When your slow-motion needs to be slower than slow, the Phantom TMX 5010 should be your port of call. Just announced, this specialist slow-mo camera can capture video at an impressive 1.16 million frames per second.
It’s the latest entry in a series that also includes the TMX 6410 and the TMX 7510, both of which can shoot at even faster frame rates. The TMX 5010 differs, however, in that Vision Research is billing it as “entry-level”. This means a comparatively lower price tag than the other Phantom models – though, as we’ll see, this is something of a relative term.
• Read more: Best slow-motion cameras (opens in new tab)
The Phantom TMX 5010 uses a back-side illuminated sensor, a special high-speed model that allows for the super-high frame rates. At its maximum resolution of 1200 x 800 it can reach a frame rate of 50,725; to get the faster frame rates, including the 1.16 million, the resolution is reduced.
It’s designed for research applications first and foremost. It’s equipped with 512GB of RAM, and is capable of achieving exposures as short as 95 nanoseconds, completely eliminating motion blur. This is done using the dedicated FAST option, wherein the camera can achieve 50Gpx/second throughput. The upshot of this is higher resolution images at faster frame rate, which has many uses in research applications, where getting crystal-clear with nanoseconds of difference can be paramount.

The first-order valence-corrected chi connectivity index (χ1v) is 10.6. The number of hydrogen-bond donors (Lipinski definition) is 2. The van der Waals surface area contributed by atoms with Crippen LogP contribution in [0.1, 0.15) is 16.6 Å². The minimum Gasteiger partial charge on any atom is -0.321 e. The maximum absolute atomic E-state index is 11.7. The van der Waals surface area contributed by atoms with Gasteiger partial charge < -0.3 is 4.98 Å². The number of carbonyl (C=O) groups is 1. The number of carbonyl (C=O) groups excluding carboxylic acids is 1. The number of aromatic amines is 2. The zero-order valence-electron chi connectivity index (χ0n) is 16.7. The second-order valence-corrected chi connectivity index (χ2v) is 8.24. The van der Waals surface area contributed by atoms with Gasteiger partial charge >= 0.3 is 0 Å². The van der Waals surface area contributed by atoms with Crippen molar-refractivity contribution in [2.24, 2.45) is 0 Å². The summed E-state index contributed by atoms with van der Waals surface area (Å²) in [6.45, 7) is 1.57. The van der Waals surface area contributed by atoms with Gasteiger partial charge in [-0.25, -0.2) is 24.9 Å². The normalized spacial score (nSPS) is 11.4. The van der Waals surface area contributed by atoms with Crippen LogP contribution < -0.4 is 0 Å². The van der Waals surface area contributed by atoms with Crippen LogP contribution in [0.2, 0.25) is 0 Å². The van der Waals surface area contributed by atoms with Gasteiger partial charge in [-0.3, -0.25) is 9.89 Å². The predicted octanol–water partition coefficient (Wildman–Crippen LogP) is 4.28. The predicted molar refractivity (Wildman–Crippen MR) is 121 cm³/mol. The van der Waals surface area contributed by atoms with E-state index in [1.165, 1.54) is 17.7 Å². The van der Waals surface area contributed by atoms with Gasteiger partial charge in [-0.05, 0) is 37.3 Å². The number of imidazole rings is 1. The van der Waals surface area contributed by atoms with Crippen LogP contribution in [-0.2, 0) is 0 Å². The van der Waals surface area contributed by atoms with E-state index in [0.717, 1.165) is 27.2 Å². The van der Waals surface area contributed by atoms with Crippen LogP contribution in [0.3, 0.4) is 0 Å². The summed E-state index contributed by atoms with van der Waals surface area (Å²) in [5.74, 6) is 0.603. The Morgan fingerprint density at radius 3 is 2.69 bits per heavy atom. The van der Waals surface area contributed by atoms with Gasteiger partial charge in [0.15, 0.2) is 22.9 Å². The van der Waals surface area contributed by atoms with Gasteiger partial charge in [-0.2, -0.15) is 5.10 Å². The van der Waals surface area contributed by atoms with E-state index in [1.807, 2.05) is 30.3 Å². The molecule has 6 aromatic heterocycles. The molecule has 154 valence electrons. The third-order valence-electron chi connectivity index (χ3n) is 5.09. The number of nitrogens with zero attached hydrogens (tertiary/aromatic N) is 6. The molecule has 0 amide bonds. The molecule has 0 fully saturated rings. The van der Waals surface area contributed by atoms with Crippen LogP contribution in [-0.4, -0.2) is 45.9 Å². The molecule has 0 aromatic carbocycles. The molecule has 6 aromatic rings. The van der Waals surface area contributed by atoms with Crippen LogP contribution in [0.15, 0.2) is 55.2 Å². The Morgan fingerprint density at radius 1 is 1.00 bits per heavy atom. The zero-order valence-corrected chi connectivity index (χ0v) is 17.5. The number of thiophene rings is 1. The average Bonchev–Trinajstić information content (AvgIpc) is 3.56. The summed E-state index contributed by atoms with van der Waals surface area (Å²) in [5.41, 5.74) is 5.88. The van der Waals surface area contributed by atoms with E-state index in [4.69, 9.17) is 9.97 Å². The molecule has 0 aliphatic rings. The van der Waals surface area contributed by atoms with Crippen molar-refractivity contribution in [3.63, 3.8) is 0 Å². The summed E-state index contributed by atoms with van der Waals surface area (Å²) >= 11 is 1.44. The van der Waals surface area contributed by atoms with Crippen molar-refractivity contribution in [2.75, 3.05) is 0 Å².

The Phantom TMX 5010 can also be used with some of the best Canon lenses (opens in new tab), and allows for control over aperture and focus via software, though this does require an adapter. There is also a viewfinder port that allows for connection of an external viewfinder or monitor.
While the Phantom TMX 5010 is described as “entry-level”, as we said, this is relative – it’s still going to come with a five-figure price tag (you have to get in touch with the team at Vision Research (opens in new tab) to get a quote). Still, it’s always interesting to see what’s going on at the forefront of camera development technology – it can give a few hints as to what kind of advancements we might expect to appear in consumer cameras a few years down the line.
We’re probably not going to see a million frames per second in the next Canon RF or Sony Alpha camera, but hey – it doesn’t hurt to dream. And in the meantime, maybe some enterprising YouTuber will rent out a Phantom TMX 5010 to give us a closer look at the 1.16-million fps footage…